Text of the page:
1. Limited time only! Sign up for a free 30min personal tutor trial with Chegg Tutors
    Dismiss Notice
Dismiss Notice
Join Physics Forums Today!
The friendliest, high quality science and math community on the planet! Everyone who loves science is here!

Circular motion question

  1. Jun 9, 2012 #1
    A turntable is rotating at a constant angular velocity of ω = 4.0 rad/s in the direction of a clockwise fashion. There is a ten-cent coin on the turntable, at a distance of 5 cm from the axis of rotation.

    (a) Which one of the following options below correctly identifies the direction in which the angular velocity vector is pointing?

    A Clockwise
    B Anti-clockwise;
    C Into the page;
    D Out of the page.

    (b) Calculate the radial (centripetal) acceleration at the position of the ten-cent coin. Indicate the direction of this acceleration.

    (c) Calculate the minimum coefficient of static friction between the coin and the turntable. Assume the coin does not slip.
    Consider the time interval during which the turntable is accelerated initially from rest to its final angular velocity (ωf = 4.0 rad/s) . This is achieved with a constant angular acceleration (α) for 0.5 s.

    (d) In units of rad/s2 what is the value of α?

    (e) Calculate the tangential acceleration at the position of the coin?

    (f) Find an expression for the magnitude of total acceleration of the coin in terms of α and ω and use this to determine the maximum total acceleration experienced by the coin.

    Can someone please help me with this question? and i'm always confused between angular momentum and angular velocity, i know the first answer is "into the page" because of the right hand rule, but why?? I know it because the text book says it, but it didn't say why is it in that particular direction.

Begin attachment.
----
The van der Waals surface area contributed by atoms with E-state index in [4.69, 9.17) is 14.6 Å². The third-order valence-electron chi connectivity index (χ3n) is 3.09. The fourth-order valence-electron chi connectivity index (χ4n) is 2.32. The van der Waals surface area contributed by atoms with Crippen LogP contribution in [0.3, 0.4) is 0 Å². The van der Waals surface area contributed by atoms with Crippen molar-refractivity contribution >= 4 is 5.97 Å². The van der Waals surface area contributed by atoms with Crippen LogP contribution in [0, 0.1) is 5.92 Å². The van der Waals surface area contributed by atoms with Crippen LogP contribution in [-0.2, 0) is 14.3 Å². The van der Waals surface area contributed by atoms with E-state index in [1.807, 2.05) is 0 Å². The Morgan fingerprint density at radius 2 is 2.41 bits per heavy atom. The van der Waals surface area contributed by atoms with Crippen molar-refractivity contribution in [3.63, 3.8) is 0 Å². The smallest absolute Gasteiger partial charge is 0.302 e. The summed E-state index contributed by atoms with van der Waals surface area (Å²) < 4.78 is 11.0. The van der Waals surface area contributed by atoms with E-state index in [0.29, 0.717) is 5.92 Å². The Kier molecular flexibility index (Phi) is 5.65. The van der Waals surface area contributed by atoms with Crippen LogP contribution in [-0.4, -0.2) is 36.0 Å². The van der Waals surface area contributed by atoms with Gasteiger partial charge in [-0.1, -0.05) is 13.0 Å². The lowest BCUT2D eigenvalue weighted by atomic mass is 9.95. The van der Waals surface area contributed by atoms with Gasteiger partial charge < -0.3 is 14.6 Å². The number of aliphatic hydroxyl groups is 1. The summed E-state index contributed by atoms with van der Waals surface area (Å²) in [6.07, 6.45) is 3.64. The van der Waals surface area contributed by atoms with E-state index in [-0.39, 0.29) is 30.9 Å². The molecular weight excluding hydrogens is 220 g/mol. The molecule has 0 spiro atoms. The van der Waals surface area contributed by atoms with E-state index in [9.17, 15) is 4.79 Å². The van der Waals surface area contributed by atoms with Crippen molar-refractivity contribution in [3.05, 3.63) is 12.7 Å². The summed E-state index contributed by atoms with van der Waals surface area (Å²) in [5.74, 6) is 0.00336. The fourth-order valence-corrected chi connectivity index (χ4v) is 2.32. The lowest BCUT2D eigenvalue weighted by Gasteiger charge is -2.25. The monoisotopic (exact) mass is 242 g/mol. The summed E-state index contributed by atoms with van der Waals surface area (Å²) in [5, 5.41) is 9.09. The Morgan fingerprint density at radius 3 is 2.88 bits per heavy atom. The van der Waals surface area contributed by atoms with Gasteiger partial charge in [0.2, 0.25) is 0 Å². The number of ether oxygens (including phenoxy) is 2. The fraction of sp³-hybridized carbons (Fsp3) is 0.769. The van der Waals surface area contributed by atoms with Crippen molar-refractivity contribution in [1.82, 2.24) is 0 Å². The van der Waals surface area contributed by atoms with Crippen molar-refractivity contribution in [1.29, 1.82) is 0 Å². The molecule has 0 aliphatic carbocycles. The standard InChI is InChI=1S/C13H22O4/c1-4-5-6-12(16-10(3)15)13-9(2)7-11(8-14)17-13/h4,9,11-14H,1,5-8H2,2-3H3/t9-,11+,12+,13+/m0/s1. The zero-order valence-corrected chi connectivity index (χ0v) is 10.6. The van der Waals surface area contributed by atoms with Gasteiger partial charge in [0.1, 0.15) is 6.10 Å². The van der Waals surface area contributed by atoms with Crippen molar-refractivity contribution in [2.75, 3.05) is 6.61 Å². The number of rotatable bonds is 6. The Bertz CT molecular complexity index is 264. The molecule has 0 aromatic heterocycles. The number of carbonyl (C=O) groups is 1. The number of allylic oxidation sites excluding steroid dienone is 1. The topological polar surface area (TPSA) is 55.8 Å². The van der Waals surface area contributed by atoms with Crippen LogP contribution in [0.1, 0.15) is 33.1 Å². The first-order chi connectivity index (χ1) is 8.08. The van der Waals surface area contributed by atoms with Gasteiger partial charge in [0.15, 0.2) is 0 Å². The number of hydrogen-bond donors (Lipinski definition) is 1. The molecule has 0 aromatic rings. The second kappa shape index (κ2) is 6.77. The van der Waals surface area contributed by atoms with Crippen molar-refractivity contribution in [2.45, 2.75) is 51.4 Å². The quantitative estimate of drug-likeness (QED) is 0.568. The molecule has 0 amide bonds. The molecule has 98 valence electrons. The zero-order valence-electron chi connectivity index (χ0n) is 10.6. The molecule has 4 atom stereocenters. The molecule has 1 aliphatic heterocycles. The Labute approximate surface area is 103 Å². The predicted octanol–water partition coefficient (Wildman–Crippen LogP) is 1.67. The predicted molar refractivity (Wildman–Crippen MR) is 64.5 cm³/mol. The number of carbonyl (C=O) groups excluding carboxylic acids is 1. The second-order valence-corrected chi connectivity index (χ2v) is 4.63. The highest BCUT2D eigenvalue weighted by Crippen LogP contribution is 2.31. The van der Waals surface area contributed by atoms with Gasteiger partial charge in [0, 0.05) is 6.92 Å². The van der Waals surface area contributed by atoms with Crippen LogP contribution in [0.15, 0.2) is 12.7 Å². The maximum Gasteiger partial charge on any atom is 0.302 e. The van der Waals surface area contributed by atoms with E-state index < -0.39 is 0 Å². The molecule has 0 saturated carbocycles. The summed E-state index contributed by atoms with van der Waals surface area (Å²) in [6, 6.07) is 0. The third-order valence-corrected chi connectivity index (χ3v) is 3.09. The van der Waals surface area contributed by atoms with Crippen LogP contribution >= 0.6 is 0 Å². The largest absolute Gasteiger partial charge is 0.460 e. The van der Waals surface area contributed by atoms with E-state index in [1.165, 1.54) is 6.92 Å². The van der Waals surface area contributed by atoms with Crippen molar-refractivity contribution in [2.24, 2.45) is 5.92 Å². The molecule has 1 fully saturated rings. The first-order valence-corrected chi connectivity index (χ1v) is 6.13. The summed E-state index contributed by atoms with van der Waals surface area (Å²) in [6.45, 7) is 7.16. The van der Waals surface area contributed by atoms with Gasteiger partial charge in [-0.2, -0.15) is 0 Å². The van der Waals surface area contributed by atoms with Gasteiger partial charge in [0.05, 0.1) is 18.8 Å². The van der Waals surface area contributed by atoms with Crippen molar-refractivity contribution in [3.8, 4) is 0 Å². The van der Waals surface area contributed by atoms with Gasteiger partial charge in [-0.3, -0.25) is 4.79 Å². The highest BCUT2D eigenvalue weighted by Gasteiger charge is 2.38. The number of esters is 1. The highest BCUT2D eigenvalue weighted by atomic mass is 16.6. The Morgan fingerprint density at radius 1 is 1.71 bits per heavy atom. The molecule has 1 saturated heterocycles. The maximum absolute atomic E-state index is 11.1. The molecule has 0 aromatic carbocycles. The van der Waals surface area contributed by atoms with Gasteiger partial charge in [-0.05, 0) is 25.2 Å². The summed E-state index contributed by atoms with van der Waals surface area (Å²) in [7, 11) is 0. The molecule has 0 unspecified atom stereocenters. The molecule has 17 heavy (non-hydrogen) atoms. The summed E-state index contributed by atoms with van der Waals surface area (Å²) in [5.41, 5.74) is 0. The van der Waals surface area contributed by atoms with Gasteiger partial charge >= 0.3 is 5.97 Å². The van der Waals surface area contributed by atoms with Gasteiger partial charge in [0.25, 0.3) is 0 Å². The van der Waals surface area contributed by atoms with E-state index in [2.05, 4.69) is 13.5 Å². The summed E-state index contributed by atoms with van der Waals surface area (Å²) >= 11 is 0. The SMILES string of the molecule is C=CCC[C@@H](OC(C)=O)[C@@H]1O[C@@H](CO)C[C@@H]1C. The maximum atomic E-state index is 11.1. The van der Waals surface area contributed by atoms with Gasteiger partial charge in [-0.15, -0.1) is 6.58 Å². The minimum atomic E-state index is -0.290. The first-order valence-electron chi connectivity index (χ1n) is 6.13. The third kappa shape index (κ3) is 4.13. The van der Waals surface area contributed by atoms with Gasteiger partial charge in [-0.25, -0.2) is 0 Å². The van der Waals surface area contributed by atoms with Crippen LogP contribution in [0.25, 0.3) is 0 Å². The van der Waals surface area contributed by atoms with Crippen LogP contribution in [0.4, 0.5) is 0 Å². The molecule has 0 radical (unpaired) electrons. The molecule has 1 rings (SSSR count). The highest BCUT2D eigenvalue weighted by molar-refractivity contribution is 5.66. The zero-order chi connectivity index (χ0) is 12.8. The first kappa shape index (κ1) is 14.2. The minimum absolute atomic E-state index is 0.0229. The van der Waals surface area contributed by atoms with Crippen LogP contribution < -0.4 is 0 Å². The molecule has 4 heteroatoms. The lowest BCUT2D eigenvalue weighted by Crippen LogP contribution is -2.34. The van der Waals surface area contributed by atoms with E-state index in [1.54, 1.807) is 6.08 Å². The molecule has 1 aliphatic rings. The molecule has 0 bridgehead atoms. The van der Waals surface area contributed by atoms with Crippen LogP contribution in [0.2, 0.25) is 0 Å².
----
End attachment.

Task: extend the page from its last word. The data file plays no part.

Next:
Thanks guys
     
  2. jcsd
  3. Jun 9, 2012 #2
    Does your book explain how to use the right hand rule?
     
  4. Jun 9, 2012 #3
    Angular momentum (L) = the cross product of the displacement vector and linear momentum vector.
    L=[itex]\stackrel{\rightarrow}{r}[/itex] x [itex]\stackrel{\rightarrow}{p}[/itex]
    (I'd memorize how to compute a cross product, it can end up being very useful. )
    A more convenient way of writing it may be
    L[itex]_{r}[/itex]=I[itex]_{r}[/itex]ω[itex]_{r}[/itex] where r is a direction on an axis.

    BTW, this might get more responses if you asked the mods to move it to introductory physics.
     
Know someone interested in this topic? Share this thread via Reddit, Google+, Twitter, or Facebook




Similar Discussions: Circular motion question
Loading...